- Toss in some extra clothing in case you have to bug out of your house quickly. Clean socks and undies will make a big difference.
- Keep some cash in your emergency kit, about $100 if you can float it.
- Are you able to set aside extra medications? If so, stock up on a week's worth of emergency meds to ensure that you or your family members won't be without if the pharmacy is shut down.
Power generators are cumbersome and expensive, but they can also be a source of emergency energy when you really need it. If you're at-all considering getting one, do so way in advance of a planned power outage. They are the first to disappear off of hardware store shelves when the time comes. The state of California has specific generator regulations, but if you live outside of California, Briggs & Stratton makes a fantastic generator at a great price.
Just owning a power generator is not enough, though. Be sure you're properly stocked up on the necessary fuel for your generator and make sure it's clean and usable. Test it out every few months to ensure that it's in good working order.
Powered locks and doors
Do you know how to open your garage door without an electric door opener? You may need to learn the manual mechanics, if not.
Do you live in an apartment building that uses electronic fobs or keycards? Ask your property manager how they plan to prepare for an outage.
Do you normally take the elevator in your building? Do you know where the stairs are? Are you able to take the stairs? If not, consider staying with a friend or family member that lives closer to ground level.
Gas up the car
During power outages, gas stations are left in the dark, too. Don't wait until a blackout to gas up. If you know your neighborhood is going to go dark for a few days, gas up as soon as possible to avoid waiting in long lines at the last minute.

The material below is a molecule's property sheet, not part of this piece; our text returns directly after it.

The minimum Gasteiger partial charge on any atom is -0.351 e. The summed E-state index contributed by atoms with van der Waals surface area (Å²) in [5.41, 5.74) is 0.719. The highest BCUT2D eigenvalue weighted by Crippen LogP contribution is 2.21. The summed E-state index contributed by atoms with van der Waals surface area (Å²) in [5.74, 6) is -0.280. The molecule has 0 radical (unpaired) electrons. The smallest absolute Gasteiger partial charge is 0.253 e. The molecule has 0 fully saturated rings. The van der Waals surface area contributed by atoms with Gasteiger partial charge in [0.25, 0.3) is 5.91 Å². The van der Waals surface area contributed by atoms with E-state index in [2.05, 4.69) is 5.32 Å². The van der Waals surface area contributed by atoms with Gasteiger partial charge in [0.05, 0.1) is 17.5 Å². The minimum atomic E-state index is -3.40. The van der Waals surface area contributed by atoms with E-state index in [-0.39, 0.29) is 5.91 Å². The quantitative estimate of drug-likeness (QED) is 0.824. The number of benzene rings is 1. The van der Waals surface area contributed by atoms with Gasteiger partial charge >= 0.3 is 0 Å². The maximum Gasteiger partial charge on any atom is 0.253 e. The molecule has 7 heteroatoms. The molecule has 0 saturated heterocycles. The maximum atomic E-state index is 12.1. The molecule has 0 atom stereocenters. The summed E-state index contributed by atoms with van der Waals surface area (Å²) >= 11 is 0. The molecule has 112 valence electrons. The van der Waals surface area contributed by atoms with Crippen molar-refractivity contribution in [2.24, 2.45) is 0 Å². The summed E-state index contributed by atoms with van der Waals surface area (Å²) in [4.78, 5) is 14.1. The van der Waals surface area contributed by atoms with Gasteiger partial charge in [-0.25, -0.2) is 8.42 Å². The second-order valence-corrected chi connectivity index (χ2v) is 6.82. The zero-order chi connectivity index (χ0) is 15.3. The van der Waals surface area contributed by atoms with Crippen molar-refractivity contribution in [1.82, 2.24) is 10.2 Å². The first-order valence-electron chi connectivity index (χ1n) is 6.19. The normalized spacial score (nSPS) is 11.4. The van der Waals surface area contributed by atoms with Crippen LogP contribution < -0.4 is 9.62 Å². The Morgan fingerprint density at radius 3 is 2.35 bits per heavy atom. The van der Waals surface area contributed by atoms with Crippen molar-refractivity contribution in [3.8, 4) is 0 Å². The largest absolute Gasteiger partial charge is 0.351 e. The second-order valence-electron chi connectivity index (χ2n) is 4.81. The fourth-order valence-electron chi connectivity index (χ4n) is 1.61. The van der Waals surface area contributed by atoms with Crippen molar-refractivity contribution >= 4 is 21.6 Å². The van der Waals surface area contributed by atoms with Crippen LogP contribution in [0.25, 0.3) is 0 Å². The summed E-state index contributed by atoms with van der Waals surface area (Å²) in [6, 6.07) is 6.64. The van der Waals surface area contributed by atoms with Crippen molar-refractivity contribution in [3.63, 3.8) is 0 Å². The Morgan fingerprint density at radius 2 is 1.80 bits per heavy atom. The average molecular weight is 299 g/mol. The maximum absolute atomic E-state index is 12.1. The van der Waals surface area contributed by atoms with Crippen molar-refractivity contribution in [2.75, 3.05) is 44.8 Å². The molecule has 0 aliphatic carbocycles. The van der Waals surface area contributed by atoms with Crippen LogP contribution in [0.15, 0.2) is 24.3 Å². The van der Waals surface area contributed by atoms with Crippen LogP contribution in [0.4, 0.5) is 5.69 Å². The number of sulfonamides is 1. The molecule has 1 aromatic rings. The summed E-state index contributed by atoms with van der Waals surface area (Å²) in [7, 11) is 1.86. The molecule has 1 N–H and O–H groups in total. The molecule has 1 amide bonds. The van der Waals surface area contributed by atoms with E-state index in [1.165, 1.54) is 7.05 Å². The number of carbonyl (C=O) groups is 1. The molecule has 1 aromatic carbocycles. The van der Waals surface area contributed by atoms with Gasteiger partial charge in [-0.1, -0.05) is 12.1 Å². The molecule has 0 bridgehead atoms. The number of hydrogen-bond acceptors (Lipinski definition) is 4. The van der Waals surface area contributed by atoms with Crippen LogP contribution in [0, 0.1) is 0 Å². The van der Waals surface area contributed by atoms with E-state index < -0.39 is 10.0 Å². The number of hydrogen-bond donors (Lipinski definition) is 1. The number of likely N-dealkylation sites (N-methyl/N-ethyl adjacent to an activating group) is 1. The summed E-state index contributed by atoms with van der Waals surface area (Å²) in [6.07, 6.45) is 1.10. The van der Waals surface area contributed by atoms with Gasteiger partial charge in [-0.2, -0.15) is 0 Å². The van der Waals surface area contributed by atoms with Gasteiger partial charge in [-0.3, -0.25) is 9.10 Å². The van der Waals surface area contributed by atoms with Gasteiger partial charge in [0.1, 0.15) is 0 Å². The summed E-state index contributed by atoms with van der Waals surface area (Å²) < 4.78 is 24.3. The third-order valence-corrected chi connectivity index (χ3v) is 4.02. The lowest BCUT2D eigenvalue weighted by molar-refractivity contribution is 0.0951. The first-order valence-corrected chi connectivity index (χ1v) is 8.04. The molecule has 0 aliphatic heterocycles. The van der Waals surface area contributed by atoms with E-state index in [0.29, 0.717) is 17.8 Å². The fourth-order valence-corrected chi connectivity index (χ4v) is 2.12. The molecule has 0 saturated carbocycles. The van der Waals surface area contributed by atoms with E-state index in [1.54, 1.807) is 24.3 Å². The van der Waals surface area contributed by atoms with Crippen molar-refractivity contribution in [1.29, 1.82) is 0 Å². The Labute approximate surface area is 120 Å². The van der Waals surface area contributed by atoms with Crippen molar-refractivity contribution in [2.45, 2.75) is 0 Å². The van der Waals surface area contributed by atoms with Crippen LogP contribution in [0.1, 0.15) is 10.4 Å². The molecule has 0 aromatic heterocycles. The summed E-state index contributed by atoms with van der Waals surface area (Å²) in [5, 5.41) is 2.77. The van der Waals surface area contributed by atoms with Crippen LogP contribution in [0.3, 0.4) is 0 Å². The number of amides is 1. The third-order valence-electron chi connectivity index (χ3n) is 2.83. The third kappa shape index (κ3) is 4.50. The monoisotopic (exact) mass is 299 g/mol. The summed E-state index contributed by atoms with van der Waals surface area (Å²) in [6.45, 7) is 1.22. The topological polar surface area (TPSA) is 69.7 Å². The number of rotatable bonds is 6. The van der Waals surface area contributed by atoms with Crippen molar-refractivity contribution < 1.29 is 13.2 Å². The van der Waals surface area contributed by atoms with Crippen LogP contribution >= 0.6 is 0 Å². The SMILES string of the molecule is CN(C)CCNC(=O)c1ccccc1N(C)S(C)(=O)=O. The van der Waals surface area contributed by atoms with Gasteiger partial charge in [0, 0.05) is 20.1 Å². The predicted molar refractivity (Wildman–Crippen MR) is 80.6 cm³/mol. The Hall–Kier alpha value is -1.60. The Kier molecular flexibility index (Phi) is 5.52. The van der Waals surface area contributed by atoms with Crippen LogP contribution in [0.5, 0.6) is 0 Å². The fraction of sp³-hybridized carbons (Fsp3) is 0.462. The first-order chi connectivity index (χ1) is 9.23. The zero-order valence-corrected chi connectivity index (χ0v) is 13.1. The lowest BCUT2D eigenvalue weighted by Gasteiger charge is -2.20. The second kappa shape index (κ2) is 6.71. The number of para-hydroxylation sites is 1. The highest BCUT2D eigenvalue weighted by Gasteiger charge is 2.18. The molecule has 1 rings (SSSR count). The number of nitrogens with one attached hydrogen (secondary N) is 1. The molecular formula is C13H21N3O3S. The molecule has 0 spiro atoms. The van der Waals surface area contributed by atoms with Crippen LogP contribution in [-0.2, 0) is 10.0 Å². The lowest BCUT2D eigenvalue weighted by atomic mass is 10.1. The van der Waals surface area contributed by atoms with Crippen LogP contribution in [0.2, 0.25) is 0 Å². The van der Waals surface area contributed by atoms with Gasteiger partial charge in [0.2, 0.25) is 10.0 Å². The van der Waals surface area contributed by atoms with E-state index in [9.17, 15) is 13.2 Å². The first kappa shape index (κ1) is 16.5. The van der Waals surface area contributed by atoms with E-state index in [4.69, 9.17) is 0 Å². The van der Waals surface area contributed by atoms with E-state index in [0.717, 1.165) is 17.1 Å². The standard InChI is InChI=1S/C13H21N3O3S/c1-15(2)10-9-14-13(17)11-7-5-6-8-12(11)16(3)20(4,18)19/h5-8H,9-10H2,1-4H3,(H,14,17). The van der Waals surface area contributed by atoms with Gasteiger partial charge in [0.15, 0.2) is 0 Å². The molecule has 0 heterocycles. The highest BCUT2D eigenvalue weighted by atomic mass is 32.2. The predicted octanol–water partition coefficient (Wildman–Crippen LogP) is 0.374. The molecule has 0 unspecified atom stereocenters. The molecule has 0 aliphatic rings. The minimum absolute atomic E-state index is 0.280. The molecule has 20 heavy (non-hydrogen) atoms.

It's also a good idea to have a five-gallon gas can with fuel in it on hand in case you run out of gas and need to make an emergency trip somewhere.
What about in-home electronic medical equipment?
Durning a power outage, planned or not, homes with powered medical equipment are not given special power protection. A power generator can help with these emergency medical equipment needs, but it's better to transport the family member needing the equipment to a location where electricity flows freely.
Some electric companies offer a special program for homes with medical equipment, which can lower your monthly energy bill, but can also help get proper alerts further in advance of planned outages.
Contact your electric utilities company to see if there is a medical baseline program you qualify for. In some circumstances, the company will even plan home visits to registered customers to ensure they're made aware of planned outages and can prepare for them.
Being prepared for any potential disaster, whether it's a power outage, earthquake, hurricane, or tornado, is important. Remember to have a plan in place ahead of time that your family is familiar with in order to avoid confusion and stay safe. Keep an emergency kit, one for each member of the family, nearby with at least one gallon of water per-person per-day and keep your chargers charged so you can juice up your phones to stay in contact with the outside world.
Be careful out there and don't be afraid of the dark.